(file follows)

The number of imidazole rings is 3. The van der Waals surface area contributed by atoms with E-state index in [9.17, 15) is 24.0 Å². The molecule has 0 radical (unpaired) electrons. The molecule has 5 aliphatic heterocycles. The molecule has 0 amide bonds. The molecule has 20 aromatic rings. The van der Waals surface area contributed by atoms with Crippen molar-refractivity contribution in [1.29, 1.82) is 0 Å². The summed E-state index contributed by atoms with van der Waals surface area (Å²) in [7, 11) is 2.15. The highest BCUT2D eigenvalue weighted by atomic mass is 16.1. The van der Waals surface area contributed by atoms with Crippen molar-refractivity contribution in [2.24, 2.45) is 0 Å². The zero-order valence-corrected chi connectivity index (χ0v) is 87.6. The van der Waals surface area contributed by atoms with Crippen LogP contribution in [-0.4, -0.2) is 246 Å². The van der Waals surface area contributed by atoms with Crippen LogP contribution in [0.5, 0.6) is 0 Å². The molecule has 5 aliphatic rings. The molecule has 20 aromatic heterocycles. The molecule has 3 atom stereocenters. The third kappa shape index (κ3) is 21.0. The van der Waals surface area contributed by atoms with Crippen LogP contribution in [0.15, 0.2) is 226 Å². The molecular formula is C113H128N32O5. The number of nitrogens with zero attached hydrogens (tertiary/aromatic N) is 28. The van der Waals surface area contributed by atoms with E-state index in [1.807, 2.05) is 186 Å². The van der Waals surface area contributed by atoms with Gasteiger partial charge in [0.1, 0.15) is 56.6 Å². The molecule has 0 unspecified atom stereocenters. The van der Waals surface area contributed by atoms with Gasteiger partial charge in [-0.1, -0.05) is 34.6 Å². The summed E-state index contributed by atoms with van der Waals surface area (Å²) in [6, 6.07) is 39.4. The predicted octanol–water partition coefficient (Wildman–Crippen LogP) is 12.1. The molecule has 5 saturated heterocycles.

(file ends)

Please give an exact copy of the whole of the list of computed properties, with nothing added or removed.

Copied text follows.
The number of imidazole rings is 3. The van der Waals surface area contributed by atoms with E-state index in [9.17, 15) is 24.0 Å². The molecule has 0 radical (unpaired) electrons. The molecule has 5 aliphatic heterocycles. The molecule has 0 amide bonds. The molecule has 20 aromatic rings. The van der Waals surface area contributed by atoms with Crippen molar-refractivity contribution in [1.29, 1.82) is 0 Å². The summed E-state index contributed by atoms with van der Waals surface area (Å²) in [7, 11) is 2.15. The highest BCUT2D eigenvalue weighted by atomic mass is 16.1. The van der Waals surface area contributed by atoms with Crippen molar-refractivity contribution in [2.24, 2.45) is 0 Å². The zero-order valence-corrected chi connectivity index (χ0v) is 87.6. The van der Waals surface area contributed by atoms with Crippen LogP contribution in [-0.4, -0.2) is 246 Å². The van der Waals surface area contributed by atoms with Crippen LogP contribution in [0.5, 0.6) is 0 Å². The molecule has 5 aliphatic rings. The molecule has 20 aromatic heterocycles. The molecule has 3 atom stereocenters. The third kappa shape index (κ3) is 21.0. The van der Waals surface area contributed by atoms with Crippen LogP contribution in [0.15, 0.2) is 226 Å². The molecular formula is C113H128N32O5. The number of nitrogens with zero attached hydrogens (tertiary/aromatic N) is 28. The van der Waals surface area contributed by atoms with E-state index in [1.807, 2.05) is 186 Å². The van der Waals surface area contributed by atoms with Gasteiger partial charge in [0.1, 0.15) is 56.6 Å². The molecule has 0 unspecified atom stereocenters. The van der Waals surface area contributed by atoms with Gasteiger partial charge in [-0.1, -0.05) is 34.6 Å². The summed E-state index contributed by atoms with van der Waals surface area (Å²) in [6, 6.07) is 39.4. The predicted octanol–water partition coefficient (Wildman–Crippen LogP) is 12.1. The molecule has 5 saturated heterocycles.